Vegetation Dynamics of Mongolia
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Vegetation Dynamics of Mongolia

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Description

Mongolia is an expansive land-locked country, tilted by tectonic forces to the North, that experiences extremes of continental climate. Moisture-carrying wind currents are scarce so that the land has extended highs and lows in its environment. Culturally the people are mostly nomadic, having been sustained for centuries by an economy based on domestic livestock grazing. There is a saying that, `As the noses go, so goes Mongolia', referring to the domesticated grazing noses of sheep, goats, camels, yaks or horses, and wild ungulates such as gazelles. The vast fenceless steppes of Mongolia furnish the vegetation for grazing. With such extremes in climate it is clear that the vegetation must be resilient and dynamic to cope with the dictates of its extremely harsh environments.
Pollen profiles from lakes, plant macrofossils and other data over the last 15,000 years show the dynamic nature of Mongolian vegetation. Currently Mongolian society is experiencing much human-driven economic development which increases pressure on its vegetation. The Great Khural Laws of 1995 forcefully addressed such environmental concerns with the expanded establishment of National Reserves and Parks. But continued effort and vigilance must be expended to insure that Mongolian society will continue to be sustained by its vegetation. This book highlights work such as conserving and restoring plant diversity in various ecosystems and makes recommendations for sustaining the vegetation basis of the nomadic Mongolian society.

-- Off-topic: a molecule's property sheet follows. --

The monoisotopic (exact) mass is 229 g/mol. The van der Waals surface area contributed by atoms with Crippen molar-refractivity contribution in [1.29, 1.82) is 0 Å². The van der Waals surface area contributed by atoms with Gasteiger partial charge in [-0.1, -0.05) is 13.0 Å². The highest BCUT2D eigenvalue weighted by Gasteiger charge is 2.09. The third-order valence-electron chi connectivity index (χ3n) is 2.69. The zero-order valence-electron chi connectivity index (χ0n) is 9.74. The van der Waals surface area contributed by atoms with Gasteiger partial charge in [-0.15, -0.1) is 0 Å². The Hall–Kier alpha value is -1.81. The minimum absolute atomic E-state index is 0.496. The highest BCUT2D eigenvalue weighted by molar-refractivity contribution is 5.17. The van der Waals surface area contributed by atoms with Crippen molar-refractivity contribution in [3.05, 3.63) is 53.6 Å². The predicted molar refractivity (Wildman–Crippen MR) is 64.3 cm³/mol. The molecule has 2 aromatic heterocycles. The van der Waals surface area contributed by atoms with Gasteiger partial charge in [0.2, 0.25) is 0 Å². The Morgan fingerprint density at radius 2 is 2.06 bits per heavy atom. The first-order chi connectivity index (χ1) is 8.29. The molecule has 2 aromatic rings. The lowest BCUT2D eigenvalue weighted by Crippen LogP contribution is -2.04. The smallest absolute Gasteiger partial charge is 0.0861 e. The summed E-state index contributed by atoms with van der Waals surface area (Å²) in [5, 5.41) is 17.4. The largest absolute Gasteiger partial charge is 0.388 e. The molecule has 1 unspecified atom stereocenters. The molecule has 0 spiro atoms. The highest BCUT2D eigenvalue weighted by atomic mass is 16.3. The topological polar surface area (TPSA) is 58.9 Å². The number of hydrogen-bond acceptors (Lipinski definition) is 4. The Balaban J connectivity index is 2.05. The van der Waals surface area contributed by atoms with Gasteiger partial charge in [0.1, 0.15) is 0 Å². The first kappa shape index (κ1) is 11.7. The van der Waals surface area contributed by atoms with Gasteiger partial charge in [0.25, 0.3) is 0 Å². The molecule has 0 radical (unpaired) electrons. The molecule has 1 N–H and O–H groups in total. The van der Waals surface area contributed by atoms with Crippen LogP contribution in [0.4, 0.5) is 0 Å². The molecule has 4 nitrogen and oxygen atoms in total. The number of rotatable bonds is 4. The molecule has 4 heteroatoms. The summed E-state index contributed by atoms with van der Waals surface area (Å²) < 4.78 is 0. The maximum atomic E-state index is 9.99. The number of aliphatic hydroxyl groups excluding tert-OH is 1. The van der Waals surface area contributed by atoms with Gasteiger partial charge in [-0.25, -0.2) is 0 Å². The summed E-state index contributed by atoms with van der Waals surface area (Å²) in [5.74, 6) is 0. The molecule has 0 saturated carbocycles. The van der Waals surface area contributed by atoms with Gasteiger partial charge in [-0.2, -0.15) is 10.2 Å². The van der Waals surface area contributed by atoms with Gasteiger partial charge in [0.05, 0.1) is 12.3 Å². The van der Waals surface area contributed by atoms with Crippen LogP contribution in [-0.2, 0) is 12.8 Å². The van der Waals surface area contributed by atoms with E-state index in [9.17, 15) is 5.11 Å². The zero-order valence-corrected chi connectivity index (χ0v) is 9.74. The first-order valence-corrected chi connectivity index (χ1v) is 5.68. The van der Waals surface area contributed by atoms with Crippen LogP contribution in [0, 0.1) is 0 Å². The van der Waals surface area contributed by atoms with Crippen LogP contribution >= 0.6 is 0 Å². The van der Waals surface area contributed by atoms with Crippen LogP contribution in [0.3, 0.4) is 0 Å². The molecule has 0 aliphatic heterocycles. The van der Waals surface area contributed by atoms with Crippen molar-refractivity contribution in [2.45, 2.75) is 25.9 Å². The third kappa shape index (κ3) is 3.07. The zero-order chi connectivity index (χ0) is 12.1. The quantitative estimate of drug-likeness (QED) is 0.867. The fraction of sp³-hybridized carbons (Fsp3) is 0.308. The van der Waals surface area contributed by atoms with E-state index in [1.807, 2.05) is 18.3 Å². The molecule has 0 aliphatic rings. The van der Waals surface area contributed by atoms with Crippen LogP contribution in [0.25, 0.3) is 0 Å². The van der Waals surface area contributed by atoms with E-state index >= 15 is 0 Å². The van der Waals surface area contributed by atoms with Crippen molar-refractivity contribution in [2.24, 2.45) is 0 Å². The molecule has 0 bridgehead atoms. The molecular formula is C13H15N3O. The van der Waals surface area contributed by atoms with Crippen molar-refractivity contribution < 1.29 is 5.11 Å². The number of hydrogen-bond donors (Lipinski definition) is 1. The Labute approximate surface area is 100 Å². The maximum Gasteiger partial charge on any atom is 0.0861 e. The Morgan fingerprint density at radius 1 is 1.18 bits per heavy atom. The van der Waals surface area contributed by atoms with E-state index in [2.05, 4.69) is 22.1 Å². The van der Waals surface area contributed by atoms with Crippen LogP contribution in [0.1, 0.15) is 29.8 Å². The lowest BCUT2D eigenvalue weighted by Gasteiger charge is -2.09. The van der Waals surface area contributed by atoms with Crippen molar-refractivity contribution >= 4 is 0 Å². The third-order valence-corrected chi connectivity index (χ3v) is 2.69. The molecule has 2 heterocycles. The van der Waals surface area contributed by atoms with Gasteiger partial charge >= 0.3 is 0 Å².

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Product details

  • Hardback | 240 pages
  • 202 x 266 x 20mm | 698.53g
  • Dordrecht, Netherlands
  • English
  • 1999 ed.
  • 85 Illustrations, black and white; VIII, 240 p. 85 illus.
  • 0792355822
  • 9780792355823

Table of contents

Introduction to Studies on the Vegetation of Mongolia. Natural and Anthropogenic Factors and the Dynamics of Vegetation Distribution in Mongolia. 1.1. Introduction. 1.2. Natural Features of Mongolia. 1.3. Landscape-Ecological Regions. 1.4. Landscape and Ecological Factors of Vegetation Dynamics. 1.5. Conclusion. Late Quaternary Vegetation History of Mongolia. 2.1. Introduction. 2.2. An Overview of Previous Studies. 2.3. Data Used in this Study. 2.4. Regional Pollen Records from Individual Sites. 2.5. Holocene Changes in the Distribution of Tree and Shrub Taxa in Mongolia. 2.6. Spatial Reconstruction and Mapping of Mongolian Vegetation during the Last 15,000 Years. 2.7. General Discussion and Conclusions. Assessing Present-Day Plant Cover Dynamics. 3.1. Introduction. Modern Methods for Studying and Monitoring Plant Cover. 3.2. Mountain Plant Community Dynamics. 3.3. Plant Community Dynamics in Plains and Rocky Areas. 3.4. Dynamics of Water-Associated Vegetation. 3.5. Conclusions. Analysis of Present-Day Vegetation Dynamics. 4.1. Basic Changes in Vegetation. 4.2. Regressive Plant Community Successions. 4.3. Progressive Plant Community Regeneration. 4.4. Mapping Vegetation Dynamics. 4.5. Conclusions. Strategies for Nature Management and Vegetation Conservation. 5.1. Introduction. Methods for Vegetation Conservation. 5.2. Restoration and Conservation of Botanical Successions. 5.3. Systems for the Conservation of Botanical Diversity. 5.4. Conclusions. Summary Conclusions and Recommendations. References. Appendix 1. Appendix 2. Index.
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Review quote

`...clearly an important and significant work... should provide a stimulus for further work on Mongolian vegetation across all timescales. It is required reading for anyone contemplating work in the region.'
The Holocene, 10 (2000)
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